Oscar Actors: Rush, Geoffrey–Background, Career, Awards (Cum Advantage, Triple Crown)

Updated July 8, 2020
Geoffrey Rush Career Summary:

Occupational Inheritance: No

Social Class:


Family: parents divorced when he was 5



Teacher/Inspirational Figure:

Radio Debut:

TV Debut:

Stage Debut: Australia, 1971; age 20;

Broadway Debut: Exit the King, 2009; age 58

Film Debut: Hoodwink in 1981; age 30

Breakthrough Role: Shine

Oscar Role: Shine, 1996; age 45

Other Noms: two Supp. Actor, and one Best Actor Oscar noms

Other Awards: Triple Crown (Oscar, Emmy, Tony)

Frequent Collaborator:

Screen Image: character actor

Last Film:

Career Output:

Film Career Span:

Marriage: actress Jane Menelaus


Death: NA

Geoffrey Roy Rush AC (born 6 July 1951), the Australian actor, is amongst 24 people who have won the Triple Crown of Acting: an Oscar Award for film, a Primetime Emmy Award for television, and a Tony Award for theatre.

In film, he won an Academy Award for Shine (1996), and was nominated for his performances in Shakespeare in Love (1998), Quills (2000), and The King’s Speech (2010).

He is known for his role as Captain Barbossa in the Pirates of the Caribbean films, and has appeared in Elizabeth (1998), Les Miserables (1998), Frida (2001), Munich (2005), and The Book Thief (2013).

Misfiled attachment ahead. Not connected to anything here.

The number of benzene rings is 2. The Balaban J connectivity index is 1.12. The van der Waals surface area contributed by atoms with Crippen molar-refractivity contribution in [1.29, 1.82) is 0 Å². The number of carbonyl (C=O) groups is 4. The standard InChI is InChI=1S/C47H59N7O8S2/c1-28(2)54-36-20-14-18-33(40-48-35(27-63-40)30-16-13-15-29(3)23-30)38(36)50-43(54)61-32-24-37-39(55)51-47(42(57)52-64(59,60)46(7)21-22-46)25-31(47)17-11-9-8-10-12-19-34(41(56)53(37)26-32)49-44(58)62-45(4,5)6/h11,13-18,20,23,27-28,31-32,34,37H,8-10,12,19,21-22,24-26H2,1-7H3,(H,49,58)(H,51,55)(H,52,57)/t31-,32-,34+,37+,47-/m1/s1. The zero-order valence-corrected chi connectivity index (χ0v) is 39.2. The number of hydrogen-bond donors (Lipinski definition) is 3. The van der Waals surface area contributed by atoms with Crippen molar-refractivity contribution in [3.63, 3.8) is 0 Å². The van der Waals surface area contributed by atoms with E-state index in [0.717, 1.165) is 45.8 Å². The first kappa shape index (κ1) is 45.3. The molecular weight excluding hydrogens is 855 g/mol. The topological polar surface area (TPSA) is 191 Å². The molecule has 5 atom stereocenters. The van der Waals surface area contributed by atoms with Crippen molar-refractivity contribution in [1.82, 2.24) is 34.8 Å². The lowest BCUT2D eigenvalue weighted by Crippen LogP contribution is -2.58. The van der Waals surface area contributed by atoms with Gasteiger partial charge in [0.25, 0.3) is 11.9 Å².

Rush got his start in the Australian stage before making his Broadway debut in “Exit the King” in 2009, where he received a Tony Award for Best Actor in a Play his performance.

He played Peter Sellers in “The Life and Death of Peter Sellers” (2004) on HBO, for which he won a Primetime Emmy Award, and as Albert Einstein in Genius (2017) on National Geographic.

Over his career he has won an Oscar, three British Academy Film Awards, two Golden Globe Awards, and four Screen Actors Guild Awards. Rush is the founding president of the Australian Academy of Cinema and Television Arts and was named the 2012 Australian of the Year.

Rush was born in Toowoomba, Queensland, the son of Merle (Bischof), a department store sales assistant, and Roy Baden Rush, an accountant for the Royal Australian Air Force. His father was of English, Irish, and Scottish ancestry, and his mother was of German descent. His parents divorced when he was 5, and his mother subsequently took him to live with her parents in suburban Brisbane.

Before he began his acting career, Rush attended Everton Park State High School, and graduated from the University of Queensland with a bachelor’s degree in Arts. While at university, he was talent-spotted by Queensland Theatre Company (QTC) in Brisbane. Rush began his career with QTC in 1971, appearing in 17 productions.

In 1975, Rush went to Paris for two years and studied mime, movement and theatre at L’École Internationale de Théâtre Jacques Lecoq, before resuming his stage career with QTC. In 1979, he shared an apartment with Mel Gibson for 4 months while they co-starred in a stage production of “Waiting for Godot.”

Rush made his theatre debut in the QTC’s production of Wrong Side of the Moon. He worked with the QTC for 4 years, appearing in classical plays and pantomime, from Juno and the Paycock to Hamlet on Ice.